Nature photography and landscapes with Portra 160.

Portra 160 is very good for portraits when metered right, and it can make interesting images when over-exposed. Yet, for some reason, I’ve always gravitated towards photographing non-human subjects and the natural world with this film.

Perhaps it’s the fine balance between pictorialism and realism that Kodak achieves with this film in colour. Lovely.

Kodak Portra 160 with Minolta TC-1.
Kodak Portra 160 with Minolta TC-1.

Regardless of the scene, Portra 160 has a lot of potential. However, this film requires precise exposure measurements, despite its reasonably wide dynamic range (~7 stops).

I also found myself spending a bit more time in Photoshop with my Portra 160 images than with other colour negatives. This may not be a bad thing; I am happy with how well this emulsion responds to being digitally processed.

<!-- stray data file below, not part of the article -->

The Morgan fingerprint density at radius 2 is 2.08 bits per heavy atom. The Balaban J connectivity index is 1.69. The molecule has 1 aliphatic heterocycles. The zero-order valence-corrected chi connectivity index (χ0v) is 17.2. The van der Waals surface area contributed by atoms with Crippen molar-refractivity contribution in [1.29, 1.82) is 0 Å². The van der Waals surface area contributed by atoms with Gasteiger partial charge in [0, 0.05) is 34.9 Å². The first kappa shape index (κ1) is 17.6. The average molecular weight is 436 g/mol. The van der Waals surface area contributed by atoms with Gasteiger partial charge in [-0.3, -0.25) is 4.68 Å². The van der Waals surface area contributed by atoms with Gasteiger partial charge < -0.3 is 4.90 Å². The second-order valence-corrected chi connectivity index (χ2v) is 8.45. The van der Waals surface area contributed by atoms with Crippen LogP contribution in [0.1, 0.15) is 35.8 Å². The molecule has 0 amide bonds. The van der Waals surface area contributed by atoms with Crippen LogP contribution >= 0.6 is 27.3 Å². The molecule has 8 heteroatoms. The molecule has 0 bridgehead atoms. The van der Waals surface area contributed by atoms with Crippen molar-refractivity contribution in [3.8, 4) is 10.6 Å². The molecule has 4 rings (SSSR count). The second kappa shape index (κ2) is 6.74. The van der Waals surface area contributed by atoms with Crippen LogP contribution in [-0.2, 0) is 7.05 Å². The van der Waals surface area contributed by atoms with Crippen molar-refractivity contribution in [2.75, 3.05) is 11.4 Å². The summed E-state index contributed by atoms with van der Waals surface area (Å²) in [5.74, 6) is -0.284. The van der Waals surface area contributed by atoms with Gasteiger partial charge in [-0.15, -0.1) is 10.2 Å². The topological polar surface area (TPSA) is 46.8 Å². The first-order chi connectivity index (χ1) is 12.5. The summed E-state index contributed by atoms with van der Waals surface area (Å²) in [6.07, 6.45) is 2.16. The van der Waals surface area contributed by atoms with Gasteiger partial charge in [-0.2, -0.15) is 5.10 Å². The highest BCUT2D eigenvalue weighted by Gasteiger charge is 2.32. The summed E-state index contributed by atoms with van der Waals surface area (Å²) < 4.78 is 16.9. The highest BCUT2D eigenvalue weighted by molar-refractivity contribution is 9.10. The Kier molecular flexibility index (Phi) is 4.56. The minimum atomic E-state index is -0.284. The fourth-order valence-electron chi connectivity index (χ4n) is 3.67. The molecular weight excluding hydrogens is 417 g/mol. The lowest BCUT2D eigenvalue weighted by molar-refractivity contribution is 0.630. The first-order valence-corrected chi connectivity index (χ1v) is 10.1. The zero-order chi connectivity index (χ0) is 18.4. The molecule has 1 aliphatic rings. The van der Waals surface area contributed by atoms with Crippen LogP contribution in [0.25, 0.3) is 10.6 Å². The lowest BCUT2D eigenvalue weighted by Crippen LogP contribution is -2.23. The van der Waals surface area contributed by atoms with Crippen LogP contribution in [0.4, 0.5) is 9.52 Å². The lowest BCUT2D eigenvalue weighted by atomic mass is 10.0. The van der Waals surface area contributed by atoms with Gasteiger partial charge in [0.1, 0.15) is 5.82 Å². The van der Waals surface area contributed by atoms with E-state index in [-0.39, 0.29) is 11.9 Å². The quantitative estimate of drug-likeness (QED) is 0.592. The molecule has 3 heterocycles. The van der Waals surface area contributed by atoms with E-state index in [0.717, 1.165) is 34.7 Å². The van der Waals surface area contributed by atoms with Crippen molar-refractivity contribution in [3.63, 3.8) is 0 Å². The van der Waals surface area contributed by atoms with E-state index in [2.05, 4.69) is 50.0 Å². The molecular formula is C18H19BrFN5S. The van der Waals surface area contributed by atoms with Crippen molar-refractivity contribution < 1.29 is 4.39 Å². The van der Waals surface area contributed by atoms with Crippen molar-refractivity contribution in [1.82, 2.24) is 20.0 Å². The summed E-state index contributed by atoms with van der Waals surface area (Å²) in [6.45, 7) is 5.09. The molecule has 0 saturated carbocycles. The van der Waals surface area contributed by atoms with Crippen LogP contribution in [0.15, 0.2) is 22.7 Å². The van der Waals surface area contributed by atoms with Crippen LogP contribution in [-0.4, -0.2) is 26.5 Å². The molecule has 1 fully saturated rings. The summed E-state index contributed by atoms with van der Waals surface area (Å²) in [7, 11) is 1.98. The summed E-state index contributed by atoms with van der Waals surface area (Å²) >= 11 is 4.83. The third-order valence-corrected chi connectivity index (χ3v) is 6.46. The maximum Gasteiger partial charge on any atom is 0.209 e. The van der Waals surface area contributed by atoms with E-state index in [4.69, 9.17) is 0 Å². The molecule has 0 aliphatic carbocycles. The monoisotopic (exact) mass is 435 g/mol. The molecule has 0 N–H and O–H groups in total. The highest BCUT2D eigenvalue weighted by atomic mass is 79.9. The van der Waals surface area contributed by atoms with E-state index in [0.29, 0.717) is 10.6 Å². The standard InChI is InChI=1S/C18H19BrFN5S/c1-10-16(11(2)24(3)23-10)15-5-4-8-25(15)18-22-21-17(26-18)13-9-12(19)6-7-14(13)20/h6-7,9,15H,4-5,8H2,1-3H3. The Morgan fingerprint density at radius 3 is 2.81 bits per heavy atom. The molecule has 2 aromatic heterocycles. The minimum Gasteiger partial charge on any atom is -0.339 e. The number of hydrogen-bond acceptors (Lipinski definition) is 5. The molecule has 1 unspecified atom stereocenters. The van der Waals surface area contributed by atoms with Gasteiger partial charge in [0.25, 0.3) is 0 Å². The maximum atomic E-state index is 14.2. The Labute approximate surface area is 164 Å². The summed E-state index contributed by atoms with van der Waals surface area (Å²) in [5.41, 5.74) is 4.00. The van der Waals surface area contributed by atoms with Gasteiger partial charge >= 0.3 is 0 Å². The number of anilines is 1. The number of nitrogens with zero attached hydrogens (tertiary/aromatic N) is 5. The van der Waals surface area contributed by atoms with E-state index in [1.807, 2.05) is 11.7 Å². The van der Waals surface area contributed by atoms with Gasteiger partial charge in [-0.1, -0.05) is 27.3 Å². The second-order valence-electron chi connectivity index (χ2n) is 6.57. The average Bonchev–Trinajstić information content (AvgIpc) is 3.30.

Norah not happy about her diper. Kodak Portra 160 with Voigtländer Vitessa A.

How much does Kodak Portra 160 cost, and where to buy it.

Kodak Portra films are very popular, and thus they’ve been going up in price consistently — as do most things. As of this writing, a 35mm roll of this film goes for about $14-20.

If you’re interested in film prices and would like to stay on top of them, the best way is to subscribe to the free semi-annual reports on film costs. I do all the hard work surveying a curated variety of film stores across the world on this and many other film stocks.

By the way: Please consider making your Kodak Portra 160 film purchase using this link so that this website may get a small percentage of that sale — at no extra charge for you — thanks!